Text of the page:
I found an ex UPS maintenance free lead acid battery that had sat in the scrap bin for too many years and a couple of these tiny 3A SMPSU DC-DC switcher modules that are incredibly cheap. The SMPSU modules can cope with up to 28V input and the output voltage is set by a small potentiometer. I also found a scrap laptop PSU that had a decent current delivery at under 24V. All in all the most expensive bits were the screw terminals that you can see from the picture I used to make conections to the board.

Lead Acid batteries have the useful property of being low maintenance and they will take a float charge providing you supply them with a constant voltage at the maunfacturers reccomended value. They will sit there on this float charge for as long as the battery will live. So after a quick rummage on the internet the first switch module was adjusted to provide a constant voltage at the manufacturers reccomended float value of 6.85V for the battery shown. The battery and input to the second switch module were conencted in parralel across the output of the first switcher. The ouput votlage of the second switcher was set to the 5.1V that is best to feed Pi’s with.

That then was the prototype UPS finished. When the supply to the UPS fails the battery takes over and supplys the Pi. When the mains supply comes back on the battery goes straight onto float charge and the Pi is running from the mains. Providing that the battery float voltage is less than the supply voltage and the Pi voltage is less than the battery voltage it all works. At 6V these thresholds are all a little close together and the UPS could do with a 12V battery and then adjusting to charge at that voltage instead. But this does work and the concept is proved.

The next task is to scale this up to run a whole shelf of Pi’s, with a mains high current SMPSU to drive the float voltage and supply the Pi’s, a salvaged car battery for the uninteruptible bit and one of these cheap tiny DC-DC SMPSU’s per Pi. But that is another article for another day.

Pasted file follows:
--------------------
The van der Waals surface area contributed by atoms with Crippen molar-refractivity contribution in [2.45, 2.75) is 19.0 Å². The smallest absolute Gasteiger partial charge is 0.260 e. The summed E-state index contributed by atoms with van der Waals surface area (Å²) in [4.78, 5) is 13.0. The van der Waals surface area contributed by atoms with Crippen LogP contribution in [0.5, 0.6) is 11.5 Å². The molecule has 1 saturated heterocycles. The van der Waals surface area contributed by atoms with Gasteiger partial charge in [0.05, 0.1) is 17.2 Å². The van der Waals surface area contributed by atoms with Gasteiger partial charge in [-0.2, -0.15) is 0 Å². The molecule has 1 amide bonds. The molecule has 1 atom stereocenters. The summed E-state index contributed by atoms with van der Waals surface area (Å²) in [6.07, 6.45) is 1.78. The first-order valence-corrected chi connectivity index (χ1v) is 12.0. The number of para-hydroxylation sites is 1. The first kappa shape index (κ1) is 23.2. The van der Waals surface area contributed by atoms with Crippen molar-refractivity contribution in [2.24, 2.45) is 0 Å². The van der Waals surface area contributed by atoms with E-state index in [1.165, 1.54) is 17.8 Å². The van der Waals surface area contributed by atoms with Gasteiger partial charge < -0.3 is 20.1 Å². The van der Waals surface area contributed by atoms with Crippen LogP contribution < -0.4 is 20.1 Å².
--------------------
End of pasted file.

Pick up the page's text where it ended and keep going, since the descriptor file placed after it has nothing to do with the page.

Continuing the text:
Sheffield Maker Day

On May the 9th of the November the Sheffield Hardware Hackers and Makers participated in the Maker Day at Sheffield Hallam University. In this event we had three 3D printers, one of which was the SHHM’s Mendel 90. We also had a large collection of small projects that members had made (including a Geiger counter). As well as one or two Raspberry Pi’s. On top of this we had some Arduino projects witch featured some RGB LEDs.

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The three 3D printers that we had on display in the picture above where (from left to right): A Reprap Huxley, a Reprap Prusa Mendel and a Mendel 90. The Mendel 90 was being driven by a Raspberry Pi. The Pi had Print Run installed on it, the open source software for driving 3D printers with. This allowed us to have full control over the printer just as you would if you where using a computer. The slicer settings still needed setting up on the Pi, but you can still take a look at the time laps below.

3D Print on Mendel 90

The printer was printing a small Android fridge magnet test piece.
This 3D printer being driven by the Raspberry Pi, called a “Mendel 90” was built at a event called “Festival Of The Mind” this took place over two days on a weekend where 5 of these printers where built.

The selection of projects that members had brought along to the maker day included: A Geiger counter, Arduino controlled egg incubator and Arduino controlled ambient lighting. All of these kits had been made from scratch by group members.
We also had another Raspberry Pi set up with Scratch on for people to play on and learn.

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The next group meet up will take place on the 25th of November at Access space. New members are always welcome! For more Information on meet up’s and the group you can visit our Forum
Or alternately you can follow us on Twitter @SHHMakers